US Senate finds 'broad failings' over insurrection
A US Senate investigation of the January 6 insurrection at the capitol has uncovered broad government, military and law enforcement missteps surrounding the violent attack, including a breakdown within multiple intelligence agencies and a lack of training and preparation for Capitol Police officers who were quickly overwhelmed by the rioters.
The Senate report released on Tuesday is the first bipartisan review of how hundreds of former President Donald Trump's supporters were able to violently push past security lines and break into the Capitol that day, interrupting the certification of President Joe Biden's victory.
It includes new details about the police officers on the front lines who suffered chemical burns, brain injuries and broken bones and who told senators that they were left with no direction when command systems broke down.
It recommends immediate changes to give the Capitol Police chief more authority, to provide better planning and equipment for law enforcement and to streamline intelligence gathering among federal agencies.
As a bipartisan effort, the report does not delve into the root causes of the attack, including Trump's role as he called for his supporters to "fight like hell" to overturn his election defeat that day. It does not call the attack an insurrection, and it comes two weeks after Republicans blocked a bipartisan, independent commission that would investigate the insurrection more broadly.
"This report is important in the fact that it allows us to make some immediate improvements to the security situation here in the Capitol," said Michigan Senator Gary Peters, the chairman of the Homeland Security and Governmental Affairs Committee, which conducted the probe along with the Senate Rules Committee.
"But it does not answer some of the bigger questions that we need to face, quite frankly, as a country and as a democracy."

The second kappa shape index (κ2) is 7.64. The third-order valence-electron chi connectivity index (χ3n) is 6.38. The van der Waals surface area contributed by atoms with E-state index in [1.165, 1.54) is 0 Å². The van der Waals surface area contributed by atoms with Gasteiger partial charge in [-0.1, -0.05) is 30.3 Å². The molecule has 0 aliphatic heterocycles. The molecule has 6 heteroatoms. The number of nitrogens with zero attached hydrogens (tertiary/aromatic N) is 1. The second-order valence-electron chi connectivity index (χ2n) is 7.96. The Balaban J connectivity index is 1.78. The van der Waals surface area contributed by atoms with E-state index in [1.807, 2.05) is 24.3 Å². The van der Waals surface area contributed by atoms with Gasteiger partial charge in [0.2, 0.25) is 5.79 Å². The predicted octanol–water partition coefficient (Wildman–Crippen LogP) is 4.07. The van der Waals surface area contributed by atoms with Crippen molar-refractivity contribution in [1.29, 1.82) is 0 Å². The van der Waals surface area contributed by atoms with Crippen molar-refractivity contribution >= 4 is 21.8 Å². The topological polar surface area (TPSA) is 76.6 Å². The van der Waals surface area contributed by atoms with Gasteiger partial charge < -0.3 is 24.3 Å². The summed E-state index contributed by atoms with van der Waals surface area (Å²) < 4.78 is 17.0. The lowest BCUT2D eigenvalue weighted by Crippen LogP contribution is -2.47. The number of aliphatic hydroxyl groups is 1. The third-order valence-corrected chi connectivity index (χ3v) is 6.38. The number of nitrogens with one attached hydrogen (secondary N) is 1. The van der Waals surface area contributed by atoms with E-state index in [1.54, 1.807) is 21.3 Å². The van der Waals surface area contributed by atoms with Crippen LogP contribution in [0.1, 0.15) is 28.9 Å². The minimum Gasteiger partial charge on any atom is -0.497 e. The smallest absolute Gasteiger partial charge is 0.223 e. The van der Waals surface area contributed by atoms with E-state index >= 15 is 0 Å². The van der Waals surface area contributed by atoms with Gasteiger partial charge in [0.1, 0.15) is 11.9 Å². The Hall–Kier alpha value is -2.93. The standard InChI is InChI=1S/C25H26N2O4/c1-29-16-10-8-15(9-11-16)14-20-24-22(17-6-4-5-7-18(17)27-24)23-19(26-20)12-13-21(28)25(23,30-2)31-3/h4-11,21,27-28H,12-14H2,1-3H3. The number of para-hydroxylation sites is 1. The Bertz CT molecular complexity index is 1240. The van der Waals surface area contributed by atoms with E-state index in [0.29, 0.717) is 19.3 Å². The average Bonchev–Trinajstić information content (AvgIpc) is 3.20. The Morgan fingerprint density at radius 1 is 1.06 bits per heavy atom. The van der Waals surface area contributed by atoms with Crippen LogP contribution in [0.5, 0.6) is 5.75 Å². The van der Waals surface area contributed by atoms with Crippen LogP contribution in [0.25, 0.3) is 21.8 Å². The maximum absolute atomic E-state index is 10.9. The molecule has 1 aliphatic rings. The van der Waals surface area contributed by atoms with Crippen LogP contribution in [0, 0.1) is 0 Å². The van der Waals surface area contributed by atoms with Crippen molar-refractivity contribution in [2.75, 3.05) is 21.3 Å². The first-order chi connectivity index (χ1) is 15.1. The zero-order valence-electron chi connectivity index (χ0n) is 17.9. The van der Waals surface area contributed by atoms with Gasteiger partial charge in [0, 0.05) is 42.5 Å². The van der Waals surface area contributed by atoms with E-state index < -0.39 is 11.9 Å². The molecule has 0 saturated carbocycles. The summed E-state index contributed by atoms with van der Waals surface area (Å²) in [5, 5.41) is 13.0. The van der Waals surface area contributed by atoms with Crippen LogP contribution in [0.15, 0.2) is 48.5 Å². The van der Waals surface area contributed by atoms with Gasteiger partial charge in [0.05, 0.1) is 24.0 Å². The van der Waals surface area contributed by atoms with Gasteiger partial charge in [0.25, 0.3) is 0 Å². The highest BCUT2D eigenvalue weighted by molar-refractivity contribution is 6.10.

The House in May passed legislation to create a commission that would be modeled after a panel that investigated the September 11 terrorist attack two decades ago. But the Senate failed to get the 60 votes needed to advance, with many Republicans pointing to the Senate report as sufficient.
The top Republican on the Rules panel, Missouri Senator Roy Blunt, has opposed the commission, arguing that investigation would take too long.
The Senate report recounts how the Guard was delayed for hours on January 6 as officials in multiple agencies took bureaucratic steps to release the troops.
It details hours of calls between officials in the Capitol and the Pentagon and as the then-chief of the Capitol Police, Steven Sund, desperately begged for help.
It finds that the Pentagon spent hours "mission planning" and seeking multiple layers of approvals as Capitol Police were being overwhelmed and brutally beaten by the rioters.
The police's intelligence unit "knew about social media posts calling for violence at the Capitol on January 6, including a plot to breach the Capitol, the online sharing of maps of the Capitol Complex's tunnel systems, and other specific threats of violence," the report says, but agents did not properly inform leadership of everything they had found.